A dark and exotic literary war thriller.

The Paper Crane boasts an intriguing plot. Its opening chapter drew me straight into a fascinating story.” Crooked Cat Publishing, Flash500 Novel Opening and Synopsis Competition. Awarded joint runner-up in 2016.

A decade after her husband Edward’s death, veteran war correspondent Bel McQueen begins to erase a past that she can no longer live with. The secrets of her crimes are written in her journal, and kept under lock and key.

In self-imposed exile at Lucky Guest House in Bangkok, Bel is drawn into covering the capital’s deadly protests, and meets restless war photographer Stefan Koops. Together, they report from an increasingly dangerous frontline: bombs, snipers, a ruthless army and a merciless, radical youth faction see journalists killed or disappeared with terrifying regularity.

The danger in Bangkok grows comes home as Bel’s greatest fear becomes a reality. Someone knows the truth about her life, someone with almost as much to lose as she has. How far will Bel go to protect her past?

Spanning four decades, The Paper Crane is an intimate study of love, war, sex, obsession and death in Thailand. It is an unflinching portrait of the ravages of betrayal on an unstable older female protagonist, and her wait for revenge.

 

Extract from The Paper Crane

“I don’t know how you sleep at night. Just look at what you’ve become,” you said to me when you were dying.

Oh, Edward, I remember.

What you did and what you said. What you never told me. I remember the first time you left me in 1975 and the clutch of my silk kimono around me in the lamplight as I watched you fade into the night. “I’ll be back soon,” you promised, before the gecko snapped the moth in its jaws, and the crickets and my own sobs were all I could hear. This was the first of all of your lies. Only you and I know the truth, and you are dead.

Memories bloom inside me like cancer now. The tentative: my first letter home from Bangkok at twenty-three, your first, scant postcard from Baan Nam Khem, my feature for Time that changed my life. The merciless: your death certificate, your bloody testament. I will burn these papers. Tonight, on the balcony after everyone else is in bed, I shall light them until they flame and smoulder. The evidence will be gone, our only witnesses. But my journal, where our truth unfurls on old, gilt-edged pages, I shall keep under lock and key and close to my heart. No-one will ever see.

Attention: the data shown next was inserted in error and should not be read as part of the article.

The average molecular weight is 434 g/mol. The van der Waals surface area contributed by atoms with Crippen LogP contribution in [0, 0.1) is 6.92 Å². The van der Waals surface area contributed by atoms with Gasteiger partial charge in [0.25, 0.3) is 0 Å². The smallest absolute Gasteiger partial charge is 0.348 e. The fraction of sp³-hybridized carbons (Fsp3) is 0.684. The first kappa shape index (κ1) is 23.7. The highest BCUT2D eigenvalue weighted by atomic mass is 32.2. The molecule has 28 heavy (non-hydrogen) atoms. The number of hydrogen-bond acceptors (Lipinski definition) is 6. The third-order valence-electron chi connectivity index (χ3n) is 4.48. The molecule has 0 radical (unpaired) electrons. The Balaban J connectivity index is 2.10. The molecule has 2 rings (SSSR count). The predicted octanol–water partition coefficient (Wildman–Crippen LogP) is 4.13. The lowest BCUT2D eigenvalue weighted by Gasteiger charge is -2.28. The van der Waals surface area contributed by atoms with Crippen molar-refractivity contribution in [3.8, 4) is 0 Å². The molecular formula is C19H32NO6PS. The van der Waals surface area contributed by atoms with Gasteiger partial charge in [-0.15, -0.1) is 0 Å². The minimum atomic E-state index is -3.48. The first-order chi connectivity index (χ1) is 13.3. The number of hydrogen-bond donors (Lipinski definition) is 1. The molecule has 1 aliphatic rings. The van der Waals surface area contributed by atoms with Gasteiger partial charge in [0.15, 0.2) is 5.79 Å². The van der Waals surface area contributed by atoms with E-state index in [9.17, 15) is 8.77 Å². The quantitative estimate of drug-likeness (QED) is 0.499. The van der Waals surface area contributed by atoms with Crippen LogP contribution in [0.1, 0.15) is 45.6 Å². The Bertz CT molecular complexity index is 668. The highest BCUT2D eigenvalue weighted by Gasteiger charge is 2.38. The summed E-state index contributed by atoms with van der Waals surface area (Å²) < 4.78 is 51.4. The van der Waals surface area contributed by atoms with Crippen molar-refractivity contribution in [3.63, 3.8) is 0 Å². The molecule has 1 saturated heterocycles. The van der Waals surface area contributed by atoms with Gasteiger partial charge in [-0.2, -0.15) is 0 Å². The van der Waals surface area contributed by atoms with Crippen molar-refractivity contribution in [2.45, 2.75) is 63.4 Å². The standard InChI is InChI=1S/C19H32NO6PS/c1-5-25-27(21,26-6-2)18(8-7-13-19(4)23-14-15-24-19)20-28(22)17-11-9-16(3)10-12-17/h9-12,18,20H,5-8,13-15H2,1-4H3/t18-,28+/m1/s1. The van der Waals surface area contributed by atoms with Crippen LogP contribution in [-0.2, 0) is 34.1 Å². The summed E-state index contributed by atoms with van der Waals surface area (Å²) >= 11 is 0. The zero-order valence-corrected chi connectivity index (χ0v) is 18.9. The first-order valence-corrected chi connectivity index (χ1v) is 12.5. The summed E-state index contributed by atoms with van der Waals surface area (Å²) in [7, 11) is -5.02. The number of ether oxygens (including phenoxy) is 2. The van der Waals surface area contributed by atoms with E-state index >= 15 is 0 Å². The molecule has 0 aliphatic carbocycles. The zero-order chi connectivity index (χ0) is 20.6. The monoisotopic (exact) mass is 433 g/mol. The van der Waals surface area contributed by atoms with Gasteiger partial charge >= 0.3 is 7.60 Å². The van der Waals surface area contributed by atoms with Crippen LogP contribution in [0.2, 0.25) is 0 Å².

My hands are shaking. I clasp them together and I see the sliver of pale skin on my ring finger. Thirty years of marriage leave traces that are impossible to ignore. I slide your wedding bands back over my knuckle for appearances, and they glint like knives. Long-held secrets are best hidden in plain sight, after all.

You died ten years ago today. Happy fucking anniversary, darling.

*

My phone pings and I start: a Twitter notification. I recognise the photojournalist from a Tweet yesterday that I forgot to answer. I read the text: ‘Din Daeng now. Several dead.’ There are photos attached. I open the link. The entire frontage of a four-storey apartment building is torn away. There is a sickening montage of ashen and bloodied residents, piles of rubble and a drinks vendor’s cart. The cart lies on its side, its Wall’s umbrella buckled. Lurid orange rivulets stream down the street, pooling around the fallen bricks and concrete. I scan the images but there is no drinks vendor in sight. The message is signed Stefan and contains a phone number.

The taxi driver is unable to stop closer than the junction at Thanon Mit Maitri, two streets away; it is the pre-curfew rush hour and army roadblocks limit any other routes. I jump out and dart between the buses and cars. As I near the site, the smoke and the screams are deafening, and crowds surge onto the pavement in front of a housing estate. A police helicopter hangs above us, thundering. It is relentless and disorientating.